Becoming a grandparent is almost as exciting as becoming a parent. Seeing your children start their own family stirs all kinds of emotions, and you’ll be naturally inclined to lend them a hand. This help can take many forms, like babysitting from time to time or preparing an abundance of homemade meals.
And as a grandparent, you’ll also probably be thinking about the future; parenthood has taught you that! That’s why you might want to pitch in for your grandchildren’s education in your own way. To do so, opening an RESP as a grandparent is a great starting point!
After all, the registered education savings plan, or RESP, allows you to set some money aside for the little ones’ post-secondary education, as soon as they’re born.
The main perk of the RESP is the government grants which boost your savings.
For each dollar paid into the account, the Government of Canada and the Government of Quebec add grants corresponding to at least $0.20 and $0.10, respectively1.
For example, if a parent or grandparent invests $100 per month for 6 years ($7,200), the government grants will amount to $1,440 and $720, respectively, for a total of $9,360.
In addition to the Quebec Education Savings Incentive (QESI) at the provincial level and the Canada Education Savings Grant (CESG) at the federal level, your grandchild could be eligible for the Canada Learning Bond (CLB), a grant for low-income families. Up to $2,0002 could be deposited in your RESP thanks to the CLB!
Another significant advantage of the RESP is that the money invested in the RESP grows tax-free.
Grandparents can open an RESP for their grandson or granddaughter, even if he or she already has an RESP, since a child can be the beneficiary of more than one plan. For instance, the parents can be the subscribers of an RESP and the grandparents the subscribers of another one. This way, grandparents increase the possibility of receiving the maximum amount in grants available for their grandchildren.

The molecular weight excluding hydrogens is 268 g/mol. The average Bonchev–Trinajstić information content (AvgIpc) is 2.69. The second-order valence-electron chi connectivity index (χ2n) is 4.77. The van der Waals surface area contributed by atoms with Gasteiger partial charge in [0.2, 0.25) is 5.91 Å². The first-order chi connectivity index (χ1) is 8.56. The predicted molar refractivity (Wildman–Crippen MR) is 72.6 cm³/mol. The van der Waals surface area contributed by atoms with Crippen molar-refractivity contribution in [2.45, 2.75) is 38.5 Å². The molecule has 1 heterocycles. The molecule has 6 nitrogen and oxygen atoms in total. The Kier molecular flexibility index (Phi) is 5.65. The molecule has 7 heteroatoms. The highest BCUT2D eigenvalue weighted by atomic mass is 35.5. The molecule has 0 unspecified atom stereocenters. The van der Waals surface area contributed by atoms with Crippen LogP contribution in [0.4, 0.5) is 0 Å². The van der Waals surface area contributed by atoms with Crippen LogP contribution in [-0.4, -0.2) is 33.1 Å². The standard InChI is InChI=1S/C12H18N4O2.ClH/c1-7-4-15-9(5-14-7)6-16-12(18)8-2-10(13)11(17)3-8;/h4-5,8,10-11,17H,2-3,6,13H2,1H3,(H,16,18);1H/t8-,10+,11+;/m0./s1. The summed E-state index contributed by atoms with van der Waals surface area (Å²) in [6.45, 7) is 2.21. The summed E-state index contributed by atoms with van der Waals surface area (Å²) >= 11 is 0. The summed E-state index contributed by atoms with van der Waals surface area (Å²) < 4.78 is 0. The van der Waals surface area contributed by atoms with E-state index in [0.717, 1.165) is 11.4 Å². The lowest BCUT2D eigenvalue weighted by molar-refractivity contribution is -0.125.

If several subscribers open an RESP for a same beneficiary, it’s important that the family communicates efficiently to avoid contributing more than $2,500 per year. Any additional amount simply wouldn’t attract grants.
In addition, if the family contributes too much in different RESPs, the subscribers risk exceeding the $50,000 lifetime contribution limit and having to pay a tax of 1% per month on excess contributions.
That’s when the Kaleido team comes into play. With Kaleido, your savings project is in good hands as the RESP has been their area of expertise since 1964.
In a nutshell, grandparents can pitch in for their grandchildren’s education by contributing to an RESP. Your grandchildren will certainly be happy to know their family is providing financial support and they’ll be able to focus more on school!
1. Canada Education Savings Grant (CESG) from 20 to 40% and Quebec Education Savings Incentive (QESI) from 10 to 20%. Based on adjusted family net income. The annual limit is set at $600 for the CESG and at $300 for the QESI. The lifetime limit per beneficiary is set at $7,200 for the CESG and at $3,600 for the QESI. The Canada Learning Bond (CLB) is up to $2,000 per beneficiary and is offered for children born after December 31, 2003, from families who meet the financial criteria. Certain conditions apply; see our prospectus.
2. For a child born after December 31, 2003, from a financially eligible family. CLB Eligibility is reviewed yearly.